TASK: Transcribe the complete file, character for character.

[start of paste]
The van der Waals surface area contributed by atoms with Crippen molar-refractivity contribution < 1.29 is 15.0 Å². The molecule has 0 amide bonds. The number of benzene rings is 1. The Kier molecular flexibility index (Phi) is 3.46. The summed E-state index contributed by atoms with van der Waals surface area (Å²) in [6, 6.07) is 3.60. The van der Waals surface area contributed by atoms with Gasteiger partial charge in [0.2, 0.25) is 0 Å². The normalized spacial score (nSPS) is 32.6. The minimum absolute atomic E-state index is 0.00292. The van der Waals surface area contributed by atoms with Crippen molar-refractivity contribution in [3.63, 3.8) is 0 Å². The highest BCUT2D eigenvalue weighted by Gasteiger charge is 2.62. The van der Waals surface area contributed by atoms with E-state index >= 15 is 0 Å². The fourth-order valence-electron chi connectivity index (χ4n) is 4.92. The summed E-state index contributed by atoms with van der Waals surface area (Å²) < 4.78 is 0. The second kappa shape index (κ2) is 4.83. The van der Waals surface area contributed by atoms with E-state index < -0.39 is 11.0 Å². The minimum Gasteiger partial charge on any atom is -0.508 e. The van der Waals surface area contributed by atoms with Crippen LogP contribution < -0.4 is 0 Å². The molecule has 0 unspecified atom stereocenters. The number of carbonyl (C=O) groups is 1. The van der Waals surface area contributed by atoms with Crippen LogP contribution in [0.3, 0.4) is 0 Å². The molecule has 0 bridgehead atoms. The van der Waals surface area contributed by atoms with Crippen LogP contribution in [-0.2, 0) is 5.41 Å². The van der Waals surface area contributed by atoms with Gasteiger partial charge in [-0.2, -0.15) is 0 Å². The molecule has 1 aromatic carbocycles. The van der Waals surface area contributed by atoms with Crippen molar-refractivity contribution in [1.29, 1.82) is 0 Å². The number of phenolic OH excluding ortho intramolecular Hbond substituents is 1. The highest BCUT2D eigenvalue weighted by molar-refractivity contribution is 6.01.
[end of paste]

The van der Waals surface area contributed by atoms with Crippen molar-refractivity contribution < 1.29 is 15.0 Å². The molecule has 0 amide bonds. The number of benzene rings is 1. The Kier molecular flexibility index (Phi) is 3.46. The summed E-state index contributed by atoms with van der Waals surface area (Å²) in [6, 6.07) is 3.60. The van der Waals surface area contributed by atoms with Gasteiger partial charge in [0.2, 0.25) is 0 Å². The normalized spacial score (nSPS) is 32.6. The minimum absolute atomic E-state index is 0.00292. The van der Waals surface area contributed by atoms with Crippen molar-refractivity contribution in [3.63, 3.8) is 0 Å². The highest BCUT2D eigenvalue weighted by Gasteiger charge is 2.62. The van der Waals surface area contributed by atoms with E-state index >= 15 is 0 Å². The fourth-order valence-electron chi connectivity index (χ4n) is 4.92. The summed E-state index contributed by atoms with van der Waals surface area (Å²) < 4.78 is 0. The second kappa shape index (κ2) is 4.83. The van der Waals surface area contributed by atoms with E-state index < -0.39 is 11.0 Å². The minimum Gasteiger partial charge on any atom is -0.508 e. The van der Waals surface area contributed by atoms with Crippen LogP contribution < -0.4 is 0 Å². The molecule has 0 unspecified atom stereocenters. The number of carbonyl (C=O) groups is 1. The van der Waals surface area contributed by atoms with Crippen LogP contribution in [0.3, 0.4) is 0 Å². The molecule has 0 bridgehead atoms. The van der Waals surface area contributed by atoms with Crippen LogP contribution in [-0.2, 0) is 5.41 Å². The van der Waals surface area contributed by atoms with Gasteiger partial charge in [-0.2, -0.15) is 0 Å². The molecule has 1 aromatic carbocycles. The van der Waals surface area contributed by atoms with Crippen molar-refractivity contribution in [1.29, 1.82) is 0 Å². The number of phenolic OH excluding ortho intramolecular Hbond substituents is 1. The highest BCUT2D eigenvalue weighted by molar-refractivity contribution is 6.01.